What's College For

A recent article in University Business caused me to ask myself a question I haven’t had to ask about myself for 15+ years and won’t have to ask my kids for another 10+ years: what’s the value of going to college? Coming from a well-educated, Asian immigrant family, there is one obvious answer: to learn stuff. A distant second, whether for purposes of career advancement or for bragging about your kids to your peer group, is credentialing.

This second generation Taiwanese American urban Christian economist / non-profit thinker affirms the importance of those two reasons, but would like to proffer four additional reasons:

1. To build your network. People sort themselves by the school they go to; so, for example, getting your MBA at Stanford guarantees you’ll swim with tech-savvy entrepreneurial types for two years and then some, and saying you went to Penn State around here will lead you to have doors opened for you by other Penn State alum that you might not have otherwise had opened for you. Of course, many of my ilk, who ended up in technical careers, may not need to work the network as much as I do, since their trades are so scientific that it really is what you know more than who you know.

2. To learn how to learn. No one knows everything, and everything changes so fast nowadays. So learning stuff is inferior to learning how to learn stuff, if you want to stay with the times and make big contributions.

3. To learn who you are. College is most people’s first time to call their own shots – what courses they’ll take, who they’re going to live with, what time they’re going to wake up. It’s a phase that’s rife with possibility for self-exploration, figuring out what makes you tick, how you’re going to compose yourself for the rest of your life.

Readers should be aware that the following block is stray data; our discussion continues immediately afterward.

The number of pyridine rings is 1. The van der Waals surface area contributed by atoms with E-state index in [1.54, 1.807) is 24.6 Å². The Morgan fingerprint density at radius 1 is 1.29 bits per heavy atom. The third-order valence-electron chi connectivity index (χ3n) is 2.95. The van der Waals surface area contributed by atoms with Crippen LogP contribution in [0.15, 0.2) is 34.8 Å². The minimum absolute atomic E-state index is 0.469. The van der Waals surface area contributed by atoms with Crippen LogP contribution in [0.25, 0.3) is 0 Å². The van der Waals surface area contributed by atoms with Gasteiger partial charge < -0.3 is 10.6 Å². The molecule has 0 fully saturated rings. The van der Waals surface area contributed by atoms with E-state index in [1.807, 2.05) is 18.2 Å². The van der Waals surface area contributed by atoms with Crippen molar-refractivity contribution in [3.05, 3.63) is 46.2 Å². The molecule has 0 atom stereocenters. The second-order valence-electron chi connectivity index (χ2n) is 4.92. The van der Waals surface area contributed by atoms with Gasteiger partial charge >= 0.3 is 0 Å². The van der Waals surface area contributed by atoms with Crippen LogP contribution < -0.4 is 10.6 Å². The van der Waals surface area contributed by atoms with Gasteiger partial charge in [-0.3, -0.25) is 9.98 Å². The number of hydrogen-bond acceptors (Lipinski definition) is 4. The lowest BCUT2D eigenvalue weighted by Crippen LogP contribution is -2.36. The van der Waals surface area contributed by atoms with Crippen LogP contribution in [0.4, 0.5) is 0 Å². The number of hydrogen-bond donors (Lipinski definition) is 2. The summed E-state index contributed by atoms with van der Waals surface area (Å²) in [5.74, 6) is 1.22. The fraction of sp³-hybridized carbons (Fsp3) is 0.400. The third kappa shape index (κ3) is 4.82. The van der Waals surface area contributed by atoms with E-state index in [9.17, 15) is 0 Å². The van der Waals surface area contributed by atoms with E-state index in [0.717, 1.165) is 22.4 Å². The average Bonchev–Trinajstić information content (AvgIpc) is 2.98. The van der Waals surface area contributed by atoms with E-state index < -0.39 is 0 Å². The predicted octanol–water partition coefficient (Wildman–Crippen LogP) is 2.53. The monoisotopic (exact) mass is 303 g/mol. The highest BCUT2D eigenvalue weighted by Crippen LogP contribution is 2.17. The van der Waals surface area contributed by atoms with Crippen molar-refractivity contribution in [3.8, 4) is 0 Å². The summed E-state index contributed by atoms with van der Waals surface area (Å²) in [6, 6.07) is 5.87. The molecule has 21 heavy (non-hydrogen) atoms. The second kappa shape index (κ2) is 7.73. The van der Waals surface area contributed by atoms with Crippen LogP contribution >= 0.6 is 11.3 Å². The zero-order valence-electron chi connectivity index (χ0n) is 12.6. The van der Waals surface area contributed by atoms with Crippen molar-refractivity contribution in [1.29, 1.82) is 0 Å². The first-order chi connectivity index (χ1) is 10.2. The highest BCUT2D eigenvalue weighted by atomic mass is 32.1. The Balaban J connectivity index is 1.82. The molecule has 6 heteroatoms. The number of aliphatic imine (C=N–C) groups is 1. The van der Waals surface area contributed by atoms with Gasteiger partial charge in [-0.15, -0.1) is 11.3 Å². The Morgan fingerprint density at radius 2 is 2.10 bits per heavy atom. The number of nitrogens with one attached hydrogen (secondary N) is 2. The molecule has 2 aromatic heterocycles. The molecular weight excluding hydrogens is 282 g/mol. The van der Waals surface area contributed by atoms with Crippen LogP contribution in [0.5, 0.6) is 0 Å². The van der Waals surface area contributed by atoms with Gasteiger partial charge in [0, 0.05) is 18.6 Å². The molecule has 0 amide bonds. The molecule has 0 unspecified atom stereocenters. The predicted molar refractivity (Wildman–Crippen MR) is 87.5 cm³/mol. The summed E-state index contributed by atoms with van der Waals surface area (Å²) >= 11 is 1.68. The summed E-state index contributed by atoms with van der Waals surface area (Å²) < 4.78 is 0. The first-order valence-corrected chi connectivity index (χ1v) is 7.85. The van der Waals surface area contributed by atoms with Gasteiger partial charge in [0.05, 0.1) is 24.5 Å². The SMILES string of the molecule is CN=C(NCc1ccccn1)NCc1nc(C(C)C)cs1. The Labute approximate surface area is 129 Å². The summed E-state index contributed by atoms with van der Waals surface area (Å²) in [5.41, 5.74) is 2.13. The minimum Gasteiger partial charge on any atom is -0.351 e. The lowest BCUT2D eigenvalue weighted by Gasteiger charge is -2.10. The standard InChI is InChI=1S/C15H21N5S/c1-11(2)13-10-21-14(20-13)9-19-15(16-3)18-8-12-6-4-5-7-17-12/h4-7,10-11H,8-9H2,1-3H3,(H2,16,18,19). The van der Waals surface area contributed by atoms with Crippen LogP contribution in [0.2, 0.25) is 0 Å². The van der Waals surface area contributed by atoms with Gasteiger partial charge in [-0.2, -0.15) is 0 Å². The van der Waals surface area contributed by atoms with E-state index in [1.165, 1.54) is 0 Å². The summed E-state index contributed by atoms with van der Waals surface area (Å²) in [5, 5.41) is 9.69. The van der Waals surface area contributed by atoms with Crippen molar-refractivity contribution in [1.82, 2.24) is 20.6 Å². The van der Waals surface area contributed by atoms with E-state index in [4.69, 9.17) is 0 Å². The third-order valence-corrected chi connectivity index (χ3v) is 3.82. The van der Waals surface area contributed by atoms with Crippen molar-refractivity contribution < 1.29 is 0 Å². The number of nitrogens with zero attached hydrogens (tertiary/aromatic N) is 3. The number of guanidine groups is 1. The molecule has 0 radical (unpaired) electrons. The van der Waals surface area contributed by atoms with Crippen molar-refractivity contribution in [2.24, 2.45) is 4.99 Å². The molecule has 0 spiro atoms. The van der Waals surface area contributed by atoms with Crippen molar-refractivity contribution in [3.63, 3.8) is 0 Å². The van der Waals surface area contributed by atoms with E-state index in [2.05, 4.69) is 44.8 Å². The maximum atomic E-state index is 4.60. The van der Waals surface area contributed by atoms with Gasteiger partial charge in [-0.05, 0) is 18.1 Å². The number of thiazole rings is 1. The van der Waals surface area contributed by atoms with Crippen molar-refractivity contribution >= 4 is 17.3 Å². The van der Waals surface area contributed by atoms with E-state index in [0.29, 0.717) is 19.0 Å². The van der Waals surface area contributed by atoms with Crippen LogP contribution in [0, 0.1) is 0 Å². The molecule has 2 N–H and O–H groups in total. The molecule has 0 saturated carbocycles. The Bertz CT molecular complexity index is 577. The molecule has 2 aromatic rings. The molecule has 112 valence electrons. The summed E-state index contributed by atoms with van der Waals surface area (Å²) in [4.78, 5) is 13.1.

4. To have fun. Studious children of studious immigrants may act with horror at the thought that part of college is having fun, but within reason, it’s something to throw into the mix. After all, there’s a value to having unforgettable memories, hilarious stories, and lifelong friendships, right?

The University Business article was written by the president of a small liberal arts school, many of which are under siege financially in this increasingly pre-professional world, in which fewer and fewer of us are automatically assuming we’re going to carve out four years of our lives or our children’s lives to not earn any money, spend a ton of dough, and just learn stuff. And yet, he’s right; there’s value in that experience still. I would just like to note that I have six reasons, not just one or two.

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